How Important Is Brett Gardner's Return to the Yankees Playoff Hopes?

Peter AlfanoContributor IIMay 13, 2012

How Important Is Brett Gardner's Return to the Yankees Playoff Hopes?

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    Brett Gardner hit 15 home runs since joining the New York Yankees in 2008.

    Compare that to Josh Hamilton, who had 18 homers entering Sunday night's game against the Los Angeles Angels.

    Curtis Granderson hit 11 for the Yankees who have a lineup filled with power hitters such as Mark Teixeira, Alex Rodriguez, Raul Ibanez, Robinson Cano and Nick Swisher.

    And yet Gardner may play a pivotal role in the Yankees playoff hopes and how far they advance.

    Yes, that Brett Gardner.

    Even though he bats ninth in the order instead of the leadoff spot where we would like to see him, Garden gives the Yankees an element of speed and a situational hitter who can move runners along and also bring them home without having to hit the ball over the fence.

    We chronicled several weeks ago how the Yankees have abandoned any semblance of a running game and that still is the case. Part of it is Gardner's absence because of an injured right elbow. He was off to a good start, batting .321 with three RBI and two stolen bases in nine games.

    Gardner led the American League with 49 steals in 2011 and had 47 the year before.

    He also is the best defensive outfielder on the team and makes Yankees Stadium smaller the way he covers ground.

    We don't want to get carried away; Gardner is only a .265 career hitter. The Yankees, however, have become too one-dimensional for the most part. When they hit home runs they usually win. When they don't, then any team can beat them.

    Granderson has apparently forsaken his running game to focus on hitting 40 homers again. He hit 41 in 2011 but still stole 25 bases. He has one steal this season.

    Derek Jeter stole 16 bases last season when he was 37 years old. He has only two in three attempts in 2012, when he has been hitting close to .400.

    Gardner alone won't change the way the Yankees approach offense. He does give them more options, however, and frankly we're not thrilled with the alternatives.

    Barring a trade, here's who the Yankees will rely on until Gardner returns.

Ibanez Back in the Field Again

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    Ten years ago Brett Gardner would have been backing up Raul Ibanez.

    But Ibanez, who will be 40 on June 2, was signed by the Yankees to alternate with Andruw Jones as the designated hitter, not be the everyday left-fielder.

    Ibanez is having a good year with the bat, hitting .273 with seven home runs and 21 RBI.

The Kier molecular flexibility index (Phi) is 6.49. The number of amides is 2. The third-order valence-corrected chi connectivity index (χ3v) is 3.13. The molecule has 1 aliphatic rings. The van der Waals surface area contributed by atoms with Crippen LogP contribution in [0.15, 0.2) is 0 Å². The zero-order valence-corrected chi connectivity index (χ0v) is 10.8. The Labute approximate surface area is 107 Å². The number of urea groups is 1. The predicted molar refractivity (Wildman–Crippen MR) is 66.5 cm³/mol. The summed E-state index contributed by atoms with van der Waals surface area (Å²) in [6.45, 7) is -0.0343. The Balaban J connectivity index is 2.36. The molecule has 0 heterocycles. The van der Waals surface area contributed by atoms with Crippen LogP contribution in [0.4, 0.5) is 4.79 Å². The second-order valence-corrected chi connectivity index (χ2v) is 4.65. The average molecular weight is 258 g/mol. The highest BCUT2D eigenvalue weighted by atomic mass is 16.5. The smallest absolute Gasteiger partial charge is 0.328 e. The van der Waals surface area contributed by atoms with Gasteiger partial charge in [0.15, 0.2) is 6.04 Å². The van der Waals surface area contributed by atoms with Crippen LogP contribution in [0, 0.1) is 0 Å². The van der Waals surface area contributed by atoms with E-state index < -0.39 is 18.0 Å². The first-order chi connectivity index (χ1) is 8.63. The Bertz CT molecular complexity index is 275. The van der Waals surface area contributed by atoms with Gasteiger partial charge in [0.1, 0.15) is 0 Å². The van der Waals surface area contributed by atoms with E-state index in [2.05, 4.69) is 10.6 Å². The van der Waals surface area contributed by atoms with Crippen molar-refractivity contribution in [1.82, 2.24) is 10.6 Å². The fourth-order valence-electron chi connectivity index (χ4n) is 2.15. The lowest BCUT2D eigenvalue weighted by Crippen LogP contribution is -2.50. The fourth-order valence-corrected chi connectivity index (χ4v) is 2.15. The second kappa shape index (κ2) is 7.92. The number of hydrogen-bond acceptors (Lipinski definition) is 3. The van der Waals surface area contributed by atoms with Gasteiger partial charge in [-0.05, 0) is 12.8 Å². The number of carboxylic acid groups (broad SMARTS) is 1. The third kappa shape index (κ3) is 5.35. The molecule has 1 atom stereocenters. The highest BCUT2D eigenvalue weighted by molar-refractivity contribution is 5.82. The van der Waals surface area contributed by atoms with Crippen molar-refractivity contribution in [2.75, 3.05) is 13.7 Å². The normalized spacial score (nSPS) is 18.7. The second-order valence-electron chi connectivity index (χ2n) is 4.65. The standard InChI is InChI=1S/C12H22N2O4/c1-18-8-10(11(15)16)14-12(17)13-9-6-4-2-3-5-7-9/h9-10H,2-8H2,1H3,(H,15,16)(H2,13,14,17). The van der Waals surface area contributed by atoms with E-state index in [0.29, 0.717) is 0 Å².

He is adequate at best in the outfield, however, and is best-suited as a short-term fix in left.

Getting a Jones for Playing the Field

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    Andruw Jones is giving the Yankees pretty much what he did last season.

    He is batting .240 with four home runs and eight RBI.

    That's okay as the DH against lefties, but as a part-time outfielder, Jones is a carbon copy of other Yankees who don't hit for average and rely on the long ball.

    If the Yankees acquire a right-handed hitting outfielder before the trade deadline, they will probably release Jones.

Let's Nix Jayson as a Yankee Left-Fielder

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    Jason Nix. Really.

    This is what the Yankees have to offer as a reserve infielder/outfielder?

    With Brett Gardner sidelined, you might expect the Yankees to promote their Bryce Harper or Mike Trout or even Kirk Nieuwenhuis.

    Nix is a 29-year-old journeyman who played for the Toronto Blue Jays last season and is now filling in at short and in the outfield for the Yankees.

    He has one hit in his first 10 at-bats, and being a Yankee now, we shouldn't be surprised that his hit was a home run.

    We'd rather have Laynce Nix.

A Word for the Wise

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    DeWayne Wise is another journeyman who has kicked around the majors and minors for 10 years. He is 34 and certainly not the answer in left field for the Yankees.

    Wise has never hit more than .250 and is not known for having much power.

    He is a spare part who fills out the Yankees roster and functions as a pinch-hitter. He also gets an occasional start in the outfield.

    If Gardner does not return by mid June, it's time for general manager Brian Cashman to pick up the phone and see who might be available.

    The outfield prospects in the Yankee farm system are too young and green to take a chance on right now.

No Joshing: Williangham Might Be Available

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    We know that the Minnesota Twins signed Josh Willingham to a three-year, free-agent contract during the offseason.

    That was when the Twins envisioned becoming contenders in the AL Central again.

    But Joe Mauer and Justin Morneau have struggled and the Twins are 10-24. It could make the 33-year-old Willingham a great trade chip for teams with postseason aspirations.

    Willingham is hitting .295 with seven homers and 19 RBI. He is a left fielder who would fit in perfectly with the Yankees. He has experience and power. He provides insurance for Gardner and Nick Swisher, both of whom have been injured.

    The Twins will want the Yankees to part with a prime prospect so it will be a difficult decision for general manager Brian Cashman, who may be reluctant to part with young farmhands.

    Still, the World Series is the ultimate goal every season for the Yankees, so it will be interesting to see what happens if Gardner's return is delayed again or if he has trouble finding his stroke once he is back in the lineup.